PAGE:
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Wednesday, January 16, 2013

Methane Rising

Welcome to January - that hopeful month in which untold numbers across the nation make resolutions to put off their bad habits and take up good ones. We’re only two weeks or so into the new year and already a plethora of ads for gyms memberships and weight loss programs have flooded everyone’s mailboxes - both e-mail and “snail mail” versions. The turning over of a new year also marks the time when many evangelical Christians will begin a 21-day spiritual exercise known as the “Daniel fast.” Thousands of normally indiscriminate diners will purposely give up their usual devil-may-care dietary fare for all the vegetables, fruit, legumes and water they can stand. It’s all for the purpose of drawing closer to God in prayer - with the added perk of dropping some unwanted pounds.

    “So who is this Daniel guy and why is there a fast named after him?” you ask. If you’ve read much of the Old Testament you’re not asking that question at all. But in case you haven’t, here goes.  Daniel was a young Jewish man who had the misfortune of being carried off into exile when the Babylonians invaded Israel around 605 BC. However, the Lord gave Daniel much favor in the eyes of his captors and he soon found himself selected to receive training to be in the personal service of King Nebuchadnezzar. So were three of his Hebrew buddies. They even got new Babylonian names: Belteshazzar, Shadrach, Meshach and Abednego - or, as the late comic Richard Pryor used to say, “A Bad Negro.” But I digress.

    As trainees for imperial service, Daniel and his friends were privileged with a meal plan from the king’s own commissary. This presented the young men with a serious dilemma, however, as the food wasn’t exactly kosher. The Bible describes the king’s food as “choice,” which sounds to me like it wasn’t very heart-healthy, either. More to the point, the meat had been sacrificed to the gods of the Babylonians. What’s a good Hebrew to do? In Daniel’s case, he made a very wise appeal to the man responsible for his training.  “Sir, I’m a little concerned about the royal food and wine the king has so graciously provided us, so I’d like to propose a test. How about letting us Hebrews eat only vegetables and drink only water for the next ten days? If we don’t look healthier than these other guys in our recruiting class, we’ll eat the king’s food from then on. Otherwise, we’d like permission to “keep kosher” while we’re here in Babylonia. What do you say?”  Amazingly, Daniel’s appeal was granted and the test was on. While the rest of the trainees chowed down on Baby-lonia-back ribs, Chaldean cheese fries and all the king’s vino they could drink, it was only veggies galore and water for the God Squad. Sure enough, at the end of the ten days, Daniel and his friends looked much healthier than their peers. That’s because they actually were healthier.

    You see, Daniel and company were used to eating lots of vegetables and whole grains back in Israel.  Oh, and lamb, of course. The point is, they were accustomed to ingesting lots of roughage; most Americans are not. Why, there’s probably more fiber in the cardboard box that our overly-processed food comes in than in our actual food. A typical American “Daniel-faster” is introduced to much more fiber in his daily meals than he’s probably eaten over the previous 11 months put together. This presents a dilemma of the kind the ancients rarely faced; I like to refer to it as “methane rising.” This could be the title of one of those battle action video games, now that I think about it. After a few days of eating more beans, peas, and cruciferous vegetables in one sitting than they’ve see in a year, people are blowing up all over the place.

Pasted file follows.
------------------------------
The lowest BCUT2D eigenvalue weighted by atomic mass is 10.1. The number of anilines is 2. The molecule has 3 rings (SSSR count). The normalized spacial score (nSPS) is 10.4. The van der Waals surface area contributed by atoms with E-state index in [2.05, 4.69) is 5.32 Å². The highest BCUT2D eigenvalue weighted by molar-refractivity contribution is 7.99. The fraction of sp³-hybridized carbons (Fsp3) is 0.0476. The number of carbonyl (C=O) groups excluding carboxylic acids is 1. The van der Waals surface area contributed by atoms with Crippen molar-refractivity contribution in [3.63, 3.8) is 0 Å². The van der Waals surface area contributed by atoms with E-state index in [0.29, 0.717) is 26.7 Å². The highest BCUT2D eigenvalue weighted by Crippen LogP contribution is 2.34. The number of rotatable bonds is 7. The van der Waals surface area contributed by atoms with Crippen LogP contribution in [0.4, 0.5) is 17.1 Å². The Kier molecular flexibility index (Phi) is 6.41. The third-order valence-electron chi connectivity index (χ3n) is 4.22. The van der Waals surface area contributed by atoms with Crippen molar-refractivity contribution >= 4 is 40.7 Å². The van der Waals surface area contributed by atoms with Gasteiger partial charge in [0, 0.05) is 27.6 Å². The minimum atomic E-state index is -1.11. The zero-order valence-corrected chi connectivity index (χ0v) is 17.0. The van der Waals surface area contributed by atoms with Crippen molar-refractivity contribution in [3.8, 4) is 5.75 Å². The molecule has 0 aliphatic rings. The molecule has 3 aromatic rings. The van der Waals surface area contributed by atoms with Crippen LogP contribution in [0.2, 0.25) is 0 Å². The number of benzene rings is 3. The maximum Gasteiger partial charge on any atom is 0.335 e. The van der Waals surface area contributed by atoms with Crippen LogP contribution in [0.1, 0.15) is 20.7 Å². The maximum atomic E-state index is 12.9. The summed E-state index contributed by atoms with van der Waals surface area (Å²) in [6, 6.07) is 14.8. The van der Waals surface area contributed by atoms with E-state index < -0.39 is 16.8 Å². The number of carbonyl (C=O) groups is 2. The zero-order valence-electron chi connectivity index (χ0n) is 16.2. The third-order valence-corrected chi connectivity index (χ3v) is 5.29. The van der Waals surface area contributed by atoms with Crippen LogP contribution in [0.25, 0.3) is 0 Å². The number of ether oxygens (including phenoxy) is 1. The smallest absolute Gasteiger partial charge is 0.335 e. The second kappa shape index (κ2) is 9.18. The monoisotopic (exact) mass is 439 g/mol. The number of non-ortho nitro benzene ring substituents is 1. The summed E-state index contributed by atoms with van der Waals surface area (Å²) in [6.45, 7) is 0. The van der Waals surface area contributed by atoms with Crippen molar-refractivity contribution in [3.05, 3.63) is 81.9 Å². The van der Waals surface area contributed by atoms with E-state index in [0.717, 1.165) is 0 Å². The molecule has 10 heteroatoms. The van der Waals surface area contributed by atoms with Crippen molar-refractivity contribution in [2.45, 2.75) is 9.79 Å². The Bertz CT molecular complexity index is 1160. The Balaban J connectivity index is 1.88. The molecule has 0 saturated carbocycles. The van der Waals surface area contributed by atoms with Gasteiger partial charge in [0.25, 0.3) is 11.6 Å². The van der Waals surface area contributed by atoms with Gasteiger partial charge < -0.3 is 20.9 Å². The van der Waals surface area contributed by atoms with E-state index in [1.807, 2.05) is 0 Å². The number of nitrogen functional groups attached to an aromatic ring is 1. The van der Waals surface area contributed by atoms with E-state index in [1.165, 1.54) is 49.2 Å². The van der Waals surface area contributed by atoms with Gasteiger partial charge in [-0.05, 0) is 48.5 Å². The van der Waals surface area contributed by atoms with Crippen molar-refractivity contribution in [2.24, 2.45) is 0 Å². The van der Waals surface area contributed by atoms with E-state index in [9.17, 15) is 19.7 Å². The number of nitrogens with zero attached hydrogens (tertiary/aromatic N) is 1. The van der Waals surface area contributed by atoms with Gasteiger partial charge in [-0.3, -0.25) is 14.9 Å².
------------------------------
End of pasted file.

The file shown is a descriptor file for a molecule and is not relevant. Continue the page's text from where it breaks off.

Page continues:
Gastronomic difficulties aside, the story of Daniel’s attempt to remain faithful to God in the midst of Babylon is how eating lots of fruits and vegetables, otherwise known as “food,” became associated with fasting in the contemporary American church. I’ve explained the grocery list for a Daniel fast, but where does the 21-day period come from?  Well, that’s also found in the Book of Daniel, chapter 10 verse 1-4:

    “In the third year of Cyrus king of Persia, a revelation was given to Daniel (who was called Belteshazzar). Its message was true and it concerned a great war.  The understanding of the message came to him in a vision. ‘At that time I, Daniel, mourned for three weeks. I ate no choice food; no meat or wine touched my lips; and I used no lotions at all until the three weeks were over.’” (NIV Bible)

Daniel was now much older and had survived multiple adminis-trations. He was so burdened by the nature of God’s revelation to him, that he began to pray with unusual fervency, even for him.  He returned to the spartan fare of his youth and didn’t bother much about his external appearance. His focus was to humble himself and pray until God answered him on behalf of the destiny of the Jews.  It took 21 days, but finally the answer came. The Book of Daniel chapters 10, 11 and 12  record one of the most stunning revelations of prophecy ever given to a servant of God. Daniel’s willingness to fast and pray with focus and determination brought the break- through he needed.

    I’ve poked a little fun at the way I and my fellow believers carry out the “Daniel fast,” but the reality is that fasting, even a partial fast such as the one taken from Daniel’s example, is a powerful spiritual discipline when accompanied by prayer. Sometimes the only way to get the answers you need from heaven is to fast earthly things as you pray.